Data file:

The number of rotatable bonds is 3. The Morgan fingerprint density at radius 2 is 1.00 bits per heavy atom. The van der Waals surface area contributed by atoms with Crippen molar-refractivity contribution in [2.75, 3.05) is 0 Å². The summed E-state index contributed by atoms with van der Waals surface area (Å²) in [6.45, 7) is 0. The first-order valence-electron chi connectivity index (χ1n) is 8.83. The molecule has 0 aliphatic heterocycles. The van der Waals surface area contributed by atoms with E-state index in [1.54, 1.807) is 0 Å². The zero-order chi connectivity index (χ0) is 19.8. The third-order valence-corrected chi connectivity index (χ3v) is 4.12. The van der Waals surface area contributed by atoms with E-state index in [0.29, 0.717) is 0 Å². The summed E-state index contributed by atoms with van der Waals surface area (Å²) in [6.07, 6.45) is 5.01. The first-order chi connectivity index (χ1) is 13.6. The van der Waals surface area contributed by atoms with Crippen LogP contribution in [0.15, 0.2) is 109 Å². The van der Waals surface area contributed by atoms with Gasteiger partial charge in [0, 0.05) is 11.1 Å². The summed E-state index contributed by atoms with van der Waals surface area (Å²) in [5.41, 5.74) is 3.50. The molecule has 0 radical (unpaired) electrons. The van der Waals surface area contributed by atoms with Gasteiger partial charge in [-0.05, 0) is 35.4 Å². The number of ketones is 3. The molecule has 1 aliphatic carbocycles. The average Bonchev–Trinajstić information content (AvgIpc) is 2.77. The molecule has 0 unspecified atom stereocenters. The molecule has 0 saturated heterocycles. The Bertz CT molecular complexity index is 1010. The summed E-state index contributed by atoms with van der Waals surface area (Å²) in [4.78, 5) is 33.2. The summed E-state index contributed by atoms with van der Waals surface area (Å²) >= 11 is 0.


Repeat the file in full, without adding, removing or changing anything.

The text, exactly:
The number of rotatable bonds is 3. The Morgan fingerprint density at radius 2 is 1.00 bits per heavy atom. The van der Waals surface area contributed by atoms with Crippen molar-refractivity contribution in [2.75, 3.05) is 0 Å². The summed E-state index contributed by atoms with van der Waals surface area (Å²) in [6.45, 7) is 0. The first-order valence-electron chi connectivity index (χ1n) is 8.83. The molecule has 0 aliphatic heterocycles. The van der Waals surface area contributed by atoms with E-state index in [1.54, 1.807) is 0 Å². The zero-order chi connectivity index (χ0) is 19.8. The third-order valence-corrected chi connectivity index (χ3v) is 4.12. The van der Waals surface area contributed by atoms with E-state index in [0.29, 0.717) is 0 Å². The summed E-state index contributed by atoms with van der Waals surface area (Å²) in [6.07, 6.45) is 5.01. The first-order chi connectivity index (χ1) is 13.6. The van der Waals surface area contributed by atoms with Crippen LogP contribution in [0.15, 0.2) is 109 Å². The van der Waals surface area contributed by atoms with Gasteiger partial charge in [0, 0.05) is 11.1 Å². The summed E-state index contributed by atoms with van der Waals surface area (Å²) in [5.41, 5.74) is 3.50. The molecule has 0 radical (unpaired) electrons. The van der Waals surface area contributed by atoms with Gasteiger partial charge in [-0.05, 0) is 35.4 Å². The number of ketones is 3. The molecule has 1 aliphatic carbocycles. The average Bonchev–Trinajstić information content (AvgIpc) is 2.77. The molecule has 0 unspecified atom stereocenters. The molecule has 0 saturated heterocycles. The Bertz CT molecular complexity index is 1010. The summed E-state index contributed by atoms with van der Waals surface area (Å²) in [4.78, 5) is 33.2. The summed E-state index contributed by atoms with van der Waals surface area (Å²) >= 11 is 0.